NASA Launches New Satellite to Study Earth’s Water

The mission’s data could paint a clearer picture of the effects of climate change

An illustration of the SWOT satellite orbiting Earth
An illustration of the SWOT satellite orbiting Earth NASA / JPL-Caltech

Early Friday morning, the new Surface Water and Ocean Topography (SWOT) satellite launched from the Vandenberg Space Force Base in California, beginning its journey toward a low-Earth orbit.

From its perch, the satellite will measure water on more than 90 percent of Earth’s surface. The data will help scientists better understand the role oceans play in climate change, the effect of global warming on bodies of water and how people can prepare for natural disasters, per a statement. The mission is a collaboration between NASA and ​​the French space agency Centre National d’Études Spatiales.

SWOT “will help us understand where water is, where it’s coming from and where it’s going,” Katherine Calvin, chief scientist and senior climate advisor at NASA, said at a press conference, per The Verge’s Georgina Torbet.

“It’s a game changer,” Rosemary Morrow, an oceanographer at the Laboratory of Space, Geophysical and Oceanographic Studies in France and one of the science leads for the mission, tells Nature News Jeff Tollefson. “It will be like putting on a pair of glasses when you are short-sighted: Things are sort of vague, and then suddenly everything comes into clarity.”

The satellite launched at 6:46 a.m. Eastern time on a SpaceX Falcon 9 rocket and was expected to take about 52 minutes to reach low-Earth orbit. SWOT will spend six months calibrating, then begin collecting data from 554 miles above the Earth, writes Space.com’s Josh Dinner.

Most of the data will be collected by an instrument called the Ka-band Radar Interferometer, according to Wired’s Ramin Skibba. It will shoot a pulse of radar off water’s surface, and the spacecraft’s two antennae will receive the reflected return signal. The antennae are on either end of a 33-foot-long boom, per CNN’s Ashley Strickland.

The satellite will allow scientists to collect more detailed measurements of Earth’s water than ever before. It will observe the planet’s entire surface between 78 degrees south and 78 degrees north latitude at least once every 21 days, according to NASA’s statement. As a result, SWOT will be able to observe nearly all of Earth’s lakes larger than 15 acres and rivers wider than 330 feet across.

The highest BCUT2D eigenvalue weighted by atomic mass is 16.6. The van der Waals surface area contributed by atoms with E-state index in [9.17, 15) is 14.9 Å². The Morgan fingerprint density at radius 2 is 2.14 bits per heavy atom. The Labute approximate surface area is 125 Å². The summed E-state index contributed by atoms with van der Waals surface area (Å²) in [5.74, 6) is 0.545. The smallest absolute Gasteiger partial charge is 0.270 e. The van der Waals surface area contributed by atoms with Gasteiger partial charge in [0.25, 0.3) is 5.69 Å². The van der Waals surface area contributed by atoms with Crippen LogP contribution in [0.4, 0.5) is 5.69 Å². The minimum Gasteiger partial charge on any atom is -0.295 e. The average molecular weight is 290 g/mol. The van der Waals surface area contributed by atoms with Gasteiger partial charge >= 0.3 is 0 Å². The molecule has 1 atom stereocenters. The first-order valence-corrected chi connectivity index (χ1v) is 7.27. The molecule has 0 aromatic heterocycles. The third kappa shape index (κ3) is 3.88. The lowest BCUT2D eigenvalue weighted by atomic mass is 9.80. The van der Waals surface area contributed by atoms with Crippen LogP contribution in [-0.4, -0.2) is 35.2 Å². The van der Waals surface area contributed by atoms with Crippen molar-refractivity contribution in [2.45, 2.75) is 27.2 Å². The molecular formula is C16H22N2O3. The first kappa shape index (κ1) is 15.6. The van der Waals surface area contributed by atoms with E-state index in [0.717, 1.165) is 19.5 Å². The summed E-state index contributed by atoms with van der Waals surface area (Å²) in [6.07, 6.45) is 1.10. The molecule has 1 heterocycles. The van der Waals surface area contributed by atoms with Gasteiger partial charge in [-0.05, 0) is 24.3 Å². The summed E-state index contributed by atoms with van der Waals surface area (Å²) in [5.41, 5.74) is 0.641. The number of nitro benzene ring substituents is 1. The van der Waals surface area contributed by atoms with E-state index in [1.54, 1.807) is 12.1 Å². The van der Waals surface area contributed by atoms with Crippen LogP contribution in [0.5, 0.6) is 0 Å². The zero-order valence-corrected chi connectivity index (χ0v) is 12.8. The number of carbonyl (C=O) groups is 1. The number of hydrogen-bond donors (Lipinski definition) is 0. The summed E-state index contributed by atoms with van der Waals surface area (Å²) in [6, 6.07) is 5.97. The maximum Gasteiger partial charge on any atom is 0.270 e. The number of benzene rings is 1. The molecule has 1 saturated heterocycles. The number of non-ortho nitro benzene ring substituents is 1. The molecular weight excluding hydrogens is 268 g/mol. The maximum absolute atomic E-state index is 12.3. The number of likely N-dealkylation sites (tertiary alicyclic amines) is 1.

Scientists currently only have data on 10,000 to 20,000 lakes larger than a hectare. SWOT will look at nearly all 6 million. “We’ve never had measurements like this before,” Tamlin Pavelsky, a hydrologist at the University of North Carolina at Chapel Hill and a SWOT science lead, tells Nature News. “We don’t even have a baseline.”

SWOT will also allow scientists to measure water’s depth. Currently, satellite imagery captures the areas of lakes and rivers, but it’s been difficult to glean how much water is in them. SWOT’s measurements will help scientists “see how the volume of lakes and reservoirs increases and decreases over time,” Pavelsky tells The Verge. “We’ll be able to track the volume of water flowing through rivers from space.”

The new satellite will provide particularly precise data. “This instrument will be able to measure the height of water with centimeter accuracy,” Daniel Esteban-Fernandez, an engineer with NASA’s Jet Propulsion Laboratory (JPL) who helped develop the interferometer, says to Wired. “To think we can improve accuracy by a factor of 100, and from a distance of almost 900 kilometers away from the surface, is kind of incredible.”

SWOT’s data will help scientists study sea-level rise along coastlines and better predict future changes, per CNN. It will also provide insights into flooding and droughts, Benjamin Hamlington, a research scientist at JPL, said in a Tuesday press briefing, per Space.com.

Hamlington tells Wired that SWOT will also help scientists study factors that influence how much heat and carbon oceans absorb from the atmosphere.

“If SWOT does what we think it’s going to do, it’s going to change the face of hydrology,” Colin Gleason, a geographer at the University of Massachusetts Amherst, says to Nature News.